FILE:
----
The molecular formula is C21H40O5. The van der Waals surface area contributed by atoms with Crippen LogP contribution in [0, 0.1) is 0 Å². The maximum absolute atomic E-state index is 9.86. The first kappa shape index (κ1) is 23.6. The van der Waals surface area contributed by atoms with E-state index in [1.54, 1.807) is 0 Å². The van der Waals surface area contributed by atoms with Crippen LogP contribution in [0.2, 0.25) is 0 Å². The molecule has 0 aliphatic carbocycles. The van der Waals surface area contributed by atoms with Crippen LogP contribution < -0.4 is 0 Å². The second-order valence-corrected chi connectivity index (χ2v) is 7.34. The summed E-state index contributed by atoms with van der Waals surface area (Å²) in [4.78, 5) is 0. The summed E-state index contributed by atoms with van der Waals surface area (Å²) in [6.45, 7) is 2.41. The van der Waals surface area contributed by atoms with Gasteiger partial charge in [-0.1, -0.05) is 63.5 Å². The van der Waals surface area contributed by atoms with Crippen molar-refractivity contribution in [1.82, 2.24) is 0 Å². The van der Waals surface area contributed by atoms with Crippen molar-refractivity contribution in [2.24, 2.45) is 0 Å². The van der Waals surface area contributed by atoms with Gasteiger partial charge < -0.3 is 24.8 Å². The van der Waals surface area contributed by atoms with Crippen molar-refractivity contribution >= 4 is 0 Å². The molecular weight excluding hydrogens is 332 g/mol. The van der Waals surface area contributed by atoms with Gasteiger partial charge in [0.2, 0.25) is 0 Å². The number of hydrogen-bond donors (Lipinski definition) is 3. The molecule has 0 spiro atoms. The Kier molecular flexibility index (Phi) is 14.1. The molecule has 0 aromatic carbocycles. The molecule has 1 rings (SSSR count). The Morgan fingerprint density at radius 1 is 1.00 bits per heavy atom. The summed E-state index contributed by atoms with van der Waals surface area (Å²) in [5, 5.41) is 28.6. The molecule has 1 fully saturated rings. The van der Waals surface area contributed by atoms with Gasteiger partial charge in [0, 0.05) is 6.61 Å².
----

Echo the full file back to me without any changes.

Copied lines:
The molecular formula is C21H40O5. The van der Waals surface area contributed by atoms with Crippen LogP contribution in [0, 0.1) is 0 Å². The maximum absolute atomic E-state index is 9.86. The first kappa shape index (κ1) is 23.6. The van der Waals surface area contributed by atoms with E-state index in [1.54, 1.807) is 0 Å². The van der Waals surface area contributed by atoms with Crippen LogP contribution in [0.2, 0.25) is 0 Å². The molecule has 0 aliphatic carbocycles. The van der Waals surface area contributed by atoms with Crippen LogP contribution < -0.4 is 0 Å². The second-order valence-corrected chi connectivity index (χ2v) is 7.34. The summed E-state index contributed by atoms with van der Waals surface area (Å²) in [4.78, 5) is 0. The summed E-state index contributed by atoms with van der Waals surface area (Å²) in [6.45, 7) is 2.41. The van der Waals surface area contributed by atoms with Gasteiger partial charge in [-0.1, -0.05) is 63.5 Å². The van der Waals surface area contributed by atoms with Crippen molar-refractivity contribution in [1.82, 2.24) is 0 Å². The van der Waals surface area contributed by atoms with Crippen molar-refractivity contribution in [2.24, 2.45) is 0 Å². The van der Waals surface area contributed by atoms with Gasteiger partial charge < -0.3 is 24.8 Å². The van der Waals surface area contributed by atoms with Crippen molar-refractivity contribution >= 4 is 0 Å². The molecular weight excluding hydrogens is 332 g/mol. The van der Waals surface area contributed by atoms with Gasteiger partial charge in [0.2, 0.25) is 0 Å². The number of hydrogen-bond donors (Lipinski definition) is 3. The molecule has 0 spiro atoms. The Kier molecular flexibility index (Phi) is 14.1. The molecule has 0 aromatic carbocycles. The molecule has 1 rings (SSSR count). The Morgan fingerprint density at radius 1 is 1.00 bits per heavy atom. The summed E-state index contributed by atoms with van der Waals surface area (Å²) in [5, 5.41) is 28.6. The molecule has 1 fully saturated rings. The van der Waals surface area contributed by atoms with Gasteiger partial charge in [0, 0.05) is 6.61 Å².